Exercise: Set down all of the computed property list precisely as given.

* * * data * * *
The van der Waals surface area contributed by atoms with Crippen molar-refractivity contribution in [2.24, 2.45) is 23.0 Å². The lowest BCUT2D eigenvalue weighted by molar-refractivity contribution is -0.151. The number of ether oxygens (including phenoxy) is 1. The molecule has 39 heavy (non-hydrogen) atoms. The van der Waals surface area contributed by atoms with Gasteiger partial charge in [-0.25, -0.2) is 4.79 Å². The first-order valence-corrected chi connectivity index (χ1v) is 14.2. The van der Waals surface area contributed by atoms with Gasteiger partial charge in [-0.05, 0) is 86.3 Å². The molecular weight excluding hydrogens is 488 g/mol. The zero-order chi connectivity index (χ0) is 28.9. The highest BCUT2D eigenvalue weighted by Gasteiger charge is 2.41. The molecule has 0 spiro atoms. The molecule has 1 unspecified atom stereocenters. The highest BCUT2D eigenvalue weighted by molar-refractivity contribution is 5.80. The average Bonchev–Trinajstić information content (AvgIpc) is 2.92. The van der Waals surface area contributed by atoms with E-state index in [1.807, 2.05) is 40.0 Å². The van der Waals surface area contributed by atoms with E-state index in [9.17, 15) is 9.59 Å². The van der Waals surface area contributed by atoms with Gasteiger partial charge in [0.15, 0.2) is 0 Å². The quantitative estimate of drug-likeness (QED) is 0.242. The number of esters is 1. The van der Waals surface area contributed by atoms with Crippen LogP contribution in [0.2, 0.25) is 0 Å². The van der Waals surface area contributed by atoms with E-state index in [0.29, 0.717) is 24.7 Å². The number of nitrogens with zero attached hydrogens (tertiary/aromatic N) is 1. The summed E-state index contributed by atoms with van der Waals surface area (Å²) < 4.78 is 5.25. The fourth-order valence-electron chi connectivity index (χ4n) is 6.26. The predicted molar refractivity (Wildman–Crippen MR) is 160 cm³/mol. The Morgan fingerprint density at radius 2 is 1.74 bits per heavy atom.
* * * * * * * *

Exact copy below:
The van der Waals surface area contributed by atoms with Crippen molar-refractivity contribution in [2.24, 2.45) is 23.0 Å². The lowest BCUT2D eigenvalue weighted by molar-refractivity contribution is -0.151. The number of ether oxygens (including phenoxy) is 1. The molecule has 39 heavy (non-hydrogen) atoms. The van der Waals surface area contributed by atoms with Gasteiger partial charge in [-0.25, -0.2) is 4.79 Å². The first-order valence-corrected chi connectivity index (χ1v) is 14.2. The van der Waals surface area contributed by atoms with Gasteiger partial charge in [-0.05, 0) is 86.3 Å². The molecular weight excluding hydrogens is 488 g/mol. The zero-order chi connectivity index (χ0) is 28.9. The highest BCUT2D eigenvalue weighted by Gasteiger charge is 2.41. The molecule has 0 spiro atoms. The molecule has 1 unspecified atom stereocenters. The highest BCUT2D eigenvalue weighted by molar-refractivity contribution is 5.80. The average Bonchev–Trinajstić information content (AvgIpc) is 2.92. The van der Waals surface area contributed by atoms with E-state index in [1.807, 2.05) is 40.0 Å². The van der Waals surface area contributed by atoms with E-state index in [9.17, 15) is 9.59 Å². The van der Waals surface area contributed by atoms with Gasteiger partial charge in [0.15, 0.2) is 0 Å². The quantitative estimate of drug-likeness (QED) is 0.242. The number of esters is 1. The van der Waals surface area contributed by atoms with Crippen LogP contribution in [0.2, 0.25) is 0 Å². The van der Waals surface area contributed by atoms with E-state index in [0.29, 0.717) is 24.7 Å². The number of nitrogens with zero attached hydrogens (tertiary/aromatic N) is 1. The summed E-state index contributed by atoms with van der Waals surface area (Å²) < 4.78 is 5.25. The fourth-order valence-electron chi connectivity index (χ4n) is 6.26. The predicted molar refractivity (Wildman–Crippen MR) is 160 cm³/mol. The Morgan fingerprint density at radius 2 is 1.74 bits per heavy atom.